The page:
Wednesday, August 25, 2010

93. I Don’t Know What It Is

Kinder and singing towards the hook,
the chill of late August is a hint,

coming around the last bend of Alaska,
accumulations of accumulations of

memories like grandchild followed
by grandchild, and the hope of

moving from place to desired place,
in the sequence of a life not

imagined but lived, the liquid of it
its necessary unpredictability,

you had an eye on it, like medium rare
lamb and baby potatoes, all the

young things we eat to keep
from growing old or away,

disappointments in a narrow band
of a broad life are enough to bear,

yet not each life is broad, and sometimes
the disappointments are the bulk

of living and letting, and letting go
is the only option, but these have

passed you as you have passed on
to that second life, full of wanting’s

reward, waiting’s replaced, and every
morning is a gift of light and warm,

to the right degree, a birthday for
a woman whose months multiplied

by her days are her months, in number,
a numerological charm guaranteeing

your life and pleasure, the speed
of getting to the speed of wanting,

and the long gaze at the landscape
of land and sky or a baby’s eyes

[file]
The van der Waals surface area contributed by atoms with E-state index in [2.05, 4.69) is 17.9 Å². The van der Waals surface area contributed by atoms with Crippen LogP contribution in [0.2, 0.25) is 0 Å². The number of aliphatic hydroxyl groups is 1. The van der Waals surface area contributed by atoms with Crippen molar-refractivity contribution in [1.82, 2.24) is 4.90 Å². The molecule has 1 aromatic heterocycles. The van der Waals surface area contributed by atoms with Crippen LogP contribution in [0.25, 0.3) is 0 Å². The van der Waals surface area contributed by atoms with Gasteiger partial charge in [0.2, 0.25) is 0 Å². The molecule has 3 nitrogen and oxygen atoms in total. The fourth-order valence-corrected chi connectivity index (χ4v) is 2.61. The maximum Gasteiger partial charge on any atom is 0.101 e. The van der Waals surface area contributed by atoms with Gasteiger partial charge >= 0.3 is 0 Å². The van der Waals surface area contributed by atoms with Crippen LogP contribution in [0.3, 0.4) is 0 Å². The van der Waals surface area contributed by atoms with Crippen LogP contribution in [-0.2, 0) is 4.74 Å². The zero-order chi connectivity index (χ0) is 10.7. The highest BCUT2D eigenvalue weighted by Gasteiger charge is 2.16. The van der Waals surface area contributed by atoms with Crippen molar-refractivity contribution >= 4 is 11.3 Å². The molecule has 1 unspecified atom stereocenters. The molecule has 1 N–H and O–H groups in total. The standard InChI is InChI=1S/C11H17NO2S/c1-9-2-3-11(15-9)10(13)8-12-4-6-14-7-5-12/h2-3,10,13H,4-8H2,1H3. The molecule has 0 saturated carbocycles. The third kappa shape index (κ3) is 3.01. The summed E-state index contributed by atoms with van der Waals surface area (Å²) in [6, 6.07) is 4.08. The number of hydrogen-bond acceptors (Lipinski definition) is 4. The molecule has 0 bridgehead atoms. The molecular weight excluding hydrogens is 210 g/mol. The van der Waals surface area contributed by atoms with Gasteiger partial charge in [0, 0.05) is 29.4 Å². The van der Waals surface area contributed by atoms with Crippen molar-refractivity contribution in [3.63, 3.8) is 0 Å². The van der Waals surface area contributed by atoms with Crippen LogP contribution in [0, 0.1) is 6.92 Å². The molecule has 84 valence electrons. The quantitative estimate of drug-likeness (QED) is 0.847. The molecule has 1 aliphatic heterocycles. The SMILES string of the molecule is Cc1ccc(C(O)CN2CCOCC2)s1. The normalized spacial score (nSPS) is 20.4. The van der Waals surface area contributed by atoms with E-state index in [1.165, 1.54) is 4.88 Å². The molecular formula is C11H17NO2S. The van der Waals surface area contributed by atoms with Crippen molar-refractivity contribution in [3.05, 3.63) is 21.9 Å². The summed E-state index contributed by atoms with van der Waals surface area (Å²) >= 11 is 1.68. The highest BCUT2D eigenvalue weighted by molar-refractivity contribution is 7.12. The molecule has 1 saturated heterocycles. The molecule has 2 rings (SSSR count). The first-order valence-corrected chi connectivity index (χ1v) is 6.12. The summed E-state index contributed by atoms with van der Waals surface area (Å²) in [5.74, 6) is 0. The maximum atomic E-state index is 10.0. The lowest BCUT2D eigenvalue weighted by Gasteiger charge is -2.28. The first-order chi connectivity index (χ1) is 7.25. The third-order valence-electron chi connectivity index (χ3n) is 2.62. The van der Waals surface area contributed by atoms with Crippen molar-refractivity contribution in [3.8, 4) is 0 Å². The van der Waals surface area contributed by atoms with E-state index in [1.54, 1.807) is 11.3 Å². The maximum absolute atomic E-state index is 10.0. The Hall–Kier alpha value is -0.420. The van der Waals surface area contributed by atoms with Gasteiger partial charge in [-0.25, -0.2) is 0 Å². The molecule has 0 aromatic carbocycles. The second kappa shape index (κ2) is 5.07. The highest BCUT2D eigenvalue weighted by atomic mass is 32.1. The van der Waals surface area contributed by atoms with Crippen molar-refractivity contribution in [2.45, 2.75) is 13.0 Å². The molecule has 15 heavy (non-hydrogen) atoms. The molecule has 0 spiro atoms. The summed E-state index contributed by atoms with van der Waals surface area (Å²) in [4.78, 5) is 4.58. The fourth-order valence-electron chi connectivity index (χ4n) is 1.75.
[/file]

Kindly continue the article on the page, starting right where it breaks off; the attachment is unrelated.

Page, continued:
seeing what it doesn’t yet know it sees,
yet showing all you’ll ever want to see,

the deep blue an eye begins with,
color of the sea a ship’s prows

parts to give the vessel such sights
as every tourist takes and every

eye desires, but it is the time,
not the sight, or if the sight

then the sight and the scent,
and the sound and the taste

of the food and the touch and
the time of it that makes any

experience worth the waiting of
a life out, across, but never through

to see what you might only once
see but will hold with you as

a passport to another country
you will never visit again, even

if your own, even if your own
town, for every experience

is a flowing moment away
from you just as a tiny

grandchild suddenly
grows to a man who

recalls his grandma
smiling at him but

the rest is dim
because she is

whispering now
into his ear

and singing a
a scrap of a

forgotten
song.

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